Harvard’s Berkman Institute for Internet and Society A long-time supporter of blogging in Africa, the Berkman Institute at Harvard was the first one that came on board. In fact, they have been waiting for this type of event to happen in Africa, and their long-time relationship with Daudi makes it a perfect fit. Ethan Zuckerman, one of the Berkman Fellows, is also an established presence in the African blog-space as well.
Afrigator – Africa’s social media aggregator Luckily for me, I was in Johannesburg when Kelele was announced and had a chance to speak to Mike Stopforth, one of the co-founders of Afrigator. Since Afrigator is the one place that aggregates blogs from all over Africa, this relationship only makes sense. I didn’t have a chance to talk to Justin Hartman, but look for some big announcements from them and us in the future too that will directly play into Kelele.
Zoopy – South Africa’s video hosting site One of South Africa’s more successful web 2.0 type sites, Zoopy was VERY excited to hear about Kelele and wanted to be one of the main media sponsors. As Daudi, myself and Ndesanjo had been speaking about them well in advance of announcing Kelele, we were thrilled to hear that they wanted to come on board as a sponsor. CAtching up with Nic Haralambous in Jo’burg meant that we got to talk some details and needless to say, this will be a big partnership for Kelele.
Foxinni, of Radiiate, was kind enough to create the WordPress design that we are using for the site. Especially nice, as he did it in a rush as we gave him no time…
David Kobia of Ushahidi, created the logo – again, in very little time.
Erik sums up the spirit behind the conference, “If Africans want to do something then do it”:
Kelele, the African Bloggers Conference, was announced today at Barcamp Africa. That event has an incredible amount of energy and enthusiasm behind it, and it makes the perfect segue to the next big African community event: Kelele! This event was born out of connections made at TED Global in Tanzania last year, when 25+ bloggers from around Africa were brought face-to-face for the first time.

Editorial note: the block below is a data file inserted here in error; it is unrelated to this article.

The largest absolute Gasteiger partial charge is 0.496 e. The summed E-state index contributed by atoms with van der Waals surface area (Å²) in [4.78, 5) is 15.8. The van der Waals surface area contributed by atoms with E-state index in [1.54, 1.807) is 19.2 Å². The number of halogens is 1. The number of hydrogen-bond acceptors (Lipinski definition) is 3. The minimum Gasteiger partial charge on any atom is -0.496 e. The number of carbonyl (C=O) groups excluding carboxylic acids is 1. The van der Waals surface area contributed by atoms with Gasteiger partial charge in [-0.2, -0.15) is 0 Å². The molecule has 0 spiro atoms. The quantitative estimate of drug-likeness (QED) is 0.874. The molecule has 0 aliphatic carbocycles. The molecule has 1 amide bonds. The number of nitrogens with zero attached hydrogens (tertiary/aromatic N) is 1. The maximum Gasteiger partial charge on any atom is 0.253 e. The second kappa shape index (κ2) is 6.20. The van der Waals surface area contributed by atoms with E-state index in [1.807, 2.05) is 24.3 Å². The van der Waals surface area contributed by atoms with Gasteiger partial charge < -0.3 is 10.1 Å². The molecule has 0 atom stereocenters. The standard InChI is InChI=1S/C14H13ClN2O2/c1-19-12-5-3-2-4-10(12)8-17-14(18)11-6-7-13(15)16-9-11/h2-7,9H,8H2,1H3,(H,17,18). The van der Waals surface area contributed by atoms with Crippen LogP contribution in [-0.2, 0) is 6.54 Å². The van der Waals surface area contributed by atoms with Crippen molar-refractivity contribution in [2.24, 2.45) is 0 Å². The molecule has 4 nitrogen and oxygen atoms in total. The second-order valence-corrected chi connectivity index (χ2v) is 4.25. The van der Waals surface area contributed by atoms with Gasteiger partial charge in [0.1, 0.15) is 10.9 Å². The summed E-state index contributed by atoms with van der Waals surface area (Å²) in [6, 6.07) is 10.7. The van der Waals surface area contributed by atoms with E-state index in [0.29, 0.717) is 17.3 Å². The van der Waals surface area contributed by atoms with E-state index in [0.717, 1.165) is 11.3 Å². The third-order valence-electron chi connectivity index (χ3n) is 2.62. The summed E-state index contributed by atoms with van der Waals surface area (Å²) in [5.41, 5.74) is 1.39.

Daudi Were is producing the event, along with an organizing committee of bloggers from all over Africa. This includes Ndesanjo Macha, Dave Duarte, Nii Simmonds, Mshairi, Sami Ben Gharbia, and myself.
I think we’re at a place saying, if Africans want to do something, then do it. So, let’s do it! Let’s celebrate the cultures we have in Africa and let the conference be a reflection of that. Let’s make it truly African, where the people involved are coming from all 52 countries on the continent and the diaspora. Let’s seed the next generation of bloggers and advocates of open dialogue in Africa – which is why one day will be focused on having the top 100 bloggers around Africa training new bloggers in whichever host country it’s in.
Josh describes Kelele as a celebration of Africa's contributions to the social web:
Kelele was announced to a room of well over two hundred people at BarCamp Africa a few days ago. It’s big news as it’s the first time anyone has attempted to organize a pan-African conference aimed at web 2.0, mobile, and new media. The date is scheduled for August 13, 2009 which puts it nearly a year away but when it comes to organizing conferences of this scale, that’s no time at all, and it will be here before we realize it!